Stardust Studios enlists the magic stylistics of Nathan Reifke to add colour to their Signature Series IDs, inspired by limited edition signature skateboard decks starting in 2004. The first 15 have generated accolades from both artists and enthusiasts of unsanctioned - er, action sports.
The Fuel TV release of Number 16, which aired in December, is a collabo with design director Neil Tsai and animators Kevin Ferrara and Daisuke Yamazaki. The spot starts with a natural birth - the sprouting of a plant - and evolves into man-made machinery.
"This piece tries to portray the universe as a literal giant machine and the subsequent relationships of its parts," Reifke says. "My hope was to call to mind that we tend to be very anthropocentric without much regard for the other inhabitants of this planet. [...] My goal is that people get lost in [this piece] like a daydream, and that for just a second they will feel a sense of wonder. That sense of wonder is what makes us ask questions and, ultimately, what leads us to explore this amazing place."
How dreamy. We don't know much about art, but we do know pretty, and this is certainly that. Will it appeal to civilian skaters? We're not sure. It probably depends on if they're stoned or not.
We thought the Microsoft Butterfly was kind of nifty. The guy in the BlackBerry suit? Not so much. Giant plush costumes are so deceptive in their frozen state of cheer and rarely work outside Chuck E Cheese and college football fields, where they can be ridiculed at leisure by their own peers.
The requisite BlackBerry Mascot MySpace, as if we care.
TJ "I Told You So" Swafford dropped a link to this interesting Audible.de ad in our Soflow group forum this morning. It's a cross-promotion with Eragon in which words flow out of some suspiciously iPod-looking earbuds and smash together, giving phoenix-like birth to a dragon.
The copy reads "Lebendige Worte" or "living words." We're not sure what the narrator is saying but dragon visuals and German-speak have a way of demanding one's strictest attention. We also like the gobbledygook mash-up of disconnected letters that turn into a fire-breathing monster. We shoot for the same type of effect when we throw together scathing diction.
Do we now want to watch Eragon? No, but that's because we were burned by Dragonheart, which ruined live-action dragon films for us forever.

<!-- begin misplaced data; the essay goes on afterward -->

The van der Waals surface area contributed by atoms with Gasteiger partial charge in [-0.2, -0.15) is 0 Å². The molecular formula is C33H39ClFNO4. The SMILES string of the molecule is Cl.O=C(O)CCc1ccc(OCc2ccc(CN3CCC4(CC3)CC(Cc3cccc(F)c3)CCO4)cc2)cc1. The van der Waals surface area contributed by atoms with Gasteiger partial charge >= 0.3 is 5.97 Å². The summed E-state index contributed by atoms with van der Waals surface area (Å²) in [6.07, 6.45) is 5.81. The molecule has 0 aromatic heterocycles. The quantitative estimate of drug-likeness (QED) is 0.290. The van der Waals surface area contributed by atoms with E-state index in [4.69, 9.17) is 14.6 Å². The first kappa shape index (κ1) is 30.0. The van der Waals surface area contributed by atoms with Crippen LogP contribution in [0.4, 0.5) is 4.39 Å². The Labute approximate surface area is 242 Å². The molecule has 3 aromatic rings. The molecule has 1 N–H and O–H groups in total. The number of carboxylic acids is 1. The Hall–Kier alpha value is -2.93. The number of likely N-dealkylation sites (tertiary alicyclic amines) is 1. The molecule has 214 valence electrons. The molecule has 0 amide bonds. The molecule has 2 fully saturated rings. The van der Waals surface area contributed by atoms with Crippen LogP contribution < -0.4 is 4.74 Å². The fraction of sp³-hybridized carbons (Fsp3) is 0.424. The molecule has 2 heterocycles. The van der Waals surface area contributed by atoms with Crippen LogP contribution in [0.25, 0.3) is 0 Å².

Adrants reader Jeff Wasiluk writes to tell us, "For most of us, day to day creativity only pays off in our minds. Sure there is the occasional award, standard company raise, maybe you even got a pat on the back. Good for you. But me, I'd rather have those little sparks of brilliance put my ass on the beach and a mai tai in my hand." Point taken. Which brings us to Rather be in Hawaii, a site from Starwood Hotels and Hawaiian Airlines, on which you can upload an image of an unpleasant moment of your life and have it paired with another image of vacation perfection. If you win the contest, you get a 5 night stay in Hawaii at a Starwood Hotel with airfare courtesy of Hawaiian Airlines. Go ahead. Upload your misery and go to Hawaii.
Because we work on the internet, we like to entertain the fantasy that we're down with hackers or could have been hackers if we wanted to. This surmise is probably untrue as we haven't yet mastered the art of face-to-face l337-sp33k.
The spiffy rogues at Hanft Raboy and Partners put forth Discover Hackistan, a hacker community that scoffs at tired bourgeois trimmings like intellectual property and valorizes everyday net annoyances as seeds of revolution. Hackistan's one enemy is Fortify Software, the status quo superheroes characterized by fringey promos of this type from Hanft. We dig it.
Kitschy hacker country aside, Fortify shows it doesn't mind laughing at itself as sworn saviours of web uniformity. An "open letter" running in magazines includes an invitation for Hackistan citizens to "Join the world community and enjoy the benefits of globalization: soaring divorce rates, mindless entertainment and obesity." And if that's not compelling enough, consider the consequences of contributing to the free-for-all programming universe. Ooh, it gives us the shudders.